A little overdue compared to my plan and shorter piece of not-so-solemn writing this time.
At the beginning of the semester, I was usually cordial. Classes were still easy; homework was nothing; there were no crazy exams or papers. If there was something to upset me, it had not been there for long enough to drive me crazy.
April was sitting at her table to my left, with her back toward me. We hadn’t had classes for a couple of days because the heavy rain caused flood to Lake Placida. All students were cautioned against going anywhere near the area, commuters were advised to not go to school, and here we were, campus folks, staying inside glued to our laptops – me to post pictures of my US Open trip on Facebook and April to talk to her “boyfriend.”
April spoke in the heavy language, prolonging the ending syllable of each sentence that it sounded like Cantonese she was speaking. She sounded so different from how she usually talked. Sometimes she would inch closer to the screen, making noises as if she was kissing him. I warily turned to see if he could catch me on her webcam. April’s lips were just a few inches from the screen, on which low-quality black and white streams of her and the boyfriend jerked in two separate frames. April’s face was almost the only thing the webcam could record, but as she moved away from the screen, part of my body could be captured by the tiny camera, although the low resolution image could hardly reveal how I looked like or what I was doing. I sighed, returning to my unfinished job of adding captions to my photos.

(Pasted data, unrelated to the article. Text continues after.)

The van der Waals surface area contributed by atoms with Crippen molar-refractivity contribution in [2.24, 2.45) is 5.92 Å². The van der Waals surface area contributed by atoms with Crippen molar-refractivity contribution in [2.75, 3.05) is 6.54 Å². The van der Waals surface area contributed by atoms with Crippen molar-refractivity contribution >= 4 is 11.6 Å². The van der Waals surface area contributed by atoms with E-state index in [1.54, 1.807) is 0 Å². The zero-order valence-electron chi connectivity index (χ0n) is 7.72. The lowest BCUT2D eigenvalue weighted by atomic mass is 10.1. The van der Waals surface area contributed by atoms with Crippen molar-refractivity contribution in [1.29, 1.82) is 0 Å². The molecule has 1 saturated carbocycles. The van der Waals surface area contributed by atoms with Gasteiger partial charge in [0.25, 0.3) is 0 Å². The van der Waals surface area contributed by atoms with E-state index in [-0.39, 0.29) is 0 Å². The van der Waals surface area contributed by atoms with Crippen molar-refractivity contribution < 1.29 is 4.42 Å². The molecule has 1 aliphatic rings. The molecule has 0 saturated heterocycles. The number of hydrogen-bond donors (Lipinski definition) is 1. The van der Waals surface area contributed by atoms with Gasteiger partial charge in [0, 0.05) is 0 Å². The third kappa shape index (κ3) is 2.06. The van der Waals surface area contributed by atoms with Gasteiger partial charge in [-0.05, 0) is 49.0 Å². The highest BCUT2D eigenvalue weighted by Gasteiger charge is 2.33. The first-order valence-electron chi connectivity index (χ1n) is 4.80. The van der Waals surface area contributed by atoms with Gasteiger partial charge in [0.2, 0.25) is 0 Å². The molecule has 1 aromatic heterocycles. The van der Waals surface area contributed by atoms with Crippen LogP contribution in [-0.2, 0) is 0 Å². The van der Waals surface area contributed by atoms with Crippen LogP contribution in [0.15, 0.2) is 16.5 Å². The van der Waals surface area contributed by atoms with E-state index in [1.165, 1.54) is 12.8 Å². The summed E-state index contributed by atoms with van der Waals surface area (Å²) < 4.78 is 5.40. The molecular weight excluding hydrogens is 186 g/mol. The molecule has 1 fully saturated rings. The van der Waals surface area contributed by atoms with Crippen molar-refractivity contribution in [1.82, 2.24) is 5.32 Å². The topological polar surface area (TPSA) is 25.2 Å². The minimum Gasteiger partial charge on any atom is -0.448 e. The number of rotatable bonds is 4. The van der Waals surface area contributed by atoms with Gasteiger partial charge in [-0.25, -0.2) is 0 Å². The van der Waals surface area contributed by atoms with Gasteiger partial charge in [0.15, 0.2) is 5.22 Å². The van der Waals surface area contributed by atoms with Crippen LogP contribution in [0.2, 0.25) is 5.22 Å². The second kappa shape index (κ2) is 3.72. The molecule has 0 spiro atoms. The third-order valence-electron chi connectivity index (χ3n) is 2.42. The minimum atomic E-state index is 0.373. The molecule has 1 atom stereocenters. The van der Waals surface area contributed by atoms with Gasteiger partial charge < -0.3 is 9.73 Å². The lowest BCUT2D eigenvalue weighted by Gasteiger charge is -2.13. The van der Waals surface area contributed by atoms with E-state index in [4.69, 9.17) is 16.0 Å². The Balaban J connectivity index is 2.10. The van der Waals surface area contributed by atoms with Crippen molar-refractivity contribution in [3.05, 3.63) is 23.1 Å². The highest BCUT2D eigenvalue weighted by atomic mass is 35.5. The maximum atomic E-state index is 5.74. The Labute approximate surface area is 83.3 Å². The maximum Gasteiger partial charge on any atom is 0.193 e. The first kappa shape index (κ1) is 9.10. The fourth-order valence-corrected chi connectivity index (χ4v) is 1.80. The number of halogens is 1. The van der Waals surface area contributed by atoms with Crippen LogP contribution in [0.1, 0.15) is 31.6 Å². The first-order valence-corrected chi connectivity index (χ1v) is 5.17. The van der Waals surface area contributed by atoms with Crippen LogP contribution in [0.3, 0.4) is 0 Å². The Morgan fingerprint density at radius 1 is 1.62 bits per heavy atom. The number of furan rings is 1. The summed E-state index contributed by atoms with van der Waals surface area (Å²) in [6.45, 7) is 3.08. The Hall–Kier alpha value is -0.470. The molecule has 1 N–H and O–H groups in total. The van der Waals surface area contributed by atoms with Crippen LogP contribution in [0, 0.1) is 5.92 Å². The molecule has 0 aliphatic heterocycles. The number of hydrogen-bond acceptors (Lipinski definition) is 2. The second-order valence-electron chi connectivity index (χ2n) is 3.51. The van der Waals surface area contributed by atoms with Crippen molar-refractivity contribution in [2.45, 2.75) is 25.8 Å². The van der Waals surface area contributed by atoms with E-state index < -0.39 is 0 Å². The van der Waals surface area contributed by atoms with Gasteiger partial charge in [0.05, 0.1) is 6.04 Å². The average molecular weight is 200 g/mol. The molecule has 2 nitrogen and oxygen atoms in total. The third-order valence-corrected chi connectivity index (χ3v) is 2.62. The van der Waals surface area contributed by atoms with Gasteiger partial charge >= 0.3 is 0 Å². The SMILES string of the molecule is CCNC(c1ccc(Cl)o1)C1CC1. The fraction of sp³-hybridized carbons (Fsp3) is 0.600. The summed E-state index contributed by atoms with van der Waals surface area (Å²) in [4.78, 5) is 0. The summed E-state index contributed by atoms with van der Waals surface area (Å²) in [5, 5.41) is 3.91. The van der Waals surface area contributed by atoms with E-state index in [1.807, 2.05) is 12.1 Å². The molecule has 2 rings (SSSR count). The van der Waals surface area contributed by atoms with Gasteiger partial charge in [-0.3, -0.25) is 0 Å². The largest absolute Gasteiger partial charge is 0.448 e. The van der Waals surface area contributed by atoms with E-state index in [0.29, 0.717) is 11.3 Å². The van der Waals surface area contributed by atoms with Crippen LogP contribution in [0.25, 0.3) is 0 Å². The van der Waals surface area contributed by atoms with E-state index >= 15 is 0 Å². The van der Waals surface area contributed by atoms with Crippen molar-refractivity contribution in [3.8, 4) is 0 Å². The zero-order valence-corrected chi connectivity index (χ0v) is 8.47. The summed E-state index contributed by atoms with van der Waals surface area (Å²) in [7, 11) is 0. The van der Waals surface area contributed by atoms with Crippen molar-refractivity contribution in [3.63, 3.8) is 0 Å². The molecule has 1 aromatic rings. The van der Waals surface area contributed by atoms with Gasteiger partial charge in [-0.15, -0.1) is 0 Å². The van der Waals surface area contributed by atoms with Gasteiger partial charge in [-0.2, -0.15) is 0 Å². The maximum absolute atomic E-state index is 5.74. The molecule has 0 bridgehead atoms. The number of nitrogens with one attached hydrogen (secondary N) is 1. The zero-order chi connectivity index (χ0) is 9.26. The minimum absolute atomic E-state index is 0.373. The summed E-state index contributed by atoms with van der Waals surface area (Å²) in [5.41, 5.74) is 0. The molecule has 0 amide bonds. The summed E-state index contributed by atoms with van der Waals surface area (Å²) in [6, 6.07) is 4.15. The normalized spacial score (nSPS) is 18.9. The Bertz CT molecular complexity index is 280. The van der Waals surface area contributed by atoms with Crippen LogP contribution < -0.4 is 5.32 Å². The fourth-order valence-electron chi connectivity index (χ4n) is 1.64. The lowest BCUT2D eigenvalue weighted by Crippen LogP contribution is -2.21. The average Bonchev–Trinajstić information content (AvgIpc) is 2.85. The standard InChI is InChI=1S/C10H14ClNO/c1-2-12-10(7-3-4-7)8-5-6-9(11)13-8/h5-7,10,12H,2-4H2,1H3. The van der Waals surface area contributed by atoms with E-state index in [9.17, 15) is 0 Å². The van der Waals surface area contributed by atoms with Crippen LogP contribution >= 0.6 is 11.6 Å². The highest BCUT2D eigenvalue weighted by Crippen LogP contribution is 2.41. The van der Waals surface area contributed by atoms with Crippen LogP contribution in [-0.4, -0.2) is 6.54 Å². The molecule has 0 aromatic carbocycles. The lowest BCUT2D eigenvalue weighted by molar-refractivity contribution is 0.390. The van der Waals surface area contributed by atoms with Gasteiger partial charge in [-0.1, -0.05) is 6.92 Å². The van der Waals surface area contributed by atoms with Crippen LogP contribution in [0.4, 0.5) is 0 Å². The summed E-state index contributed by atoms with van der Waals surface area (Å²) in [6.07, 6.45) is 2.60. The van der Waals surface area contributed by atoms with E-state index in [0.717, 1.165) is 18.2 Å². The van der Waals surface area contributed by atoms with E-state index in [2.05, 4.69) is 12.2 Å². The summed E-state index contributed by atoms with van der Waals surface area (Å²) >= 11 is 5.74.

I had expected to bond with my roommate so much during the summer. Just a few months ago, before the school ended for summer, April seemed to be a fun girl who I could picture having a great time with. She played with her hula hoop, she experimented with her makeup, and she had a car. I had planned so many crazy things to do with her every weekend, things that college students usually did. An “Everything but clothes” contest, a “The power of makeup” night, a “Stupid Challenge” game, a drive to the nearby picturesque Masonic village, an Asian food treat, a game night, movie night, karaoke night, shopping trips, sleigh-riding down the stairs of the library using trays from the cafeteria. We would take a bunch of photos to record every moment of my last year. I would show her my secret spot of watching the sunset. When we were really close, I could ask her to teach me how to drive. But now all she did was to spend her every waking moment not in class talking to her meaningless boyfriend. The only time we talked was during dinners and briefly before bed when we told each other how our day was and she taught me about 5 Mandarin words.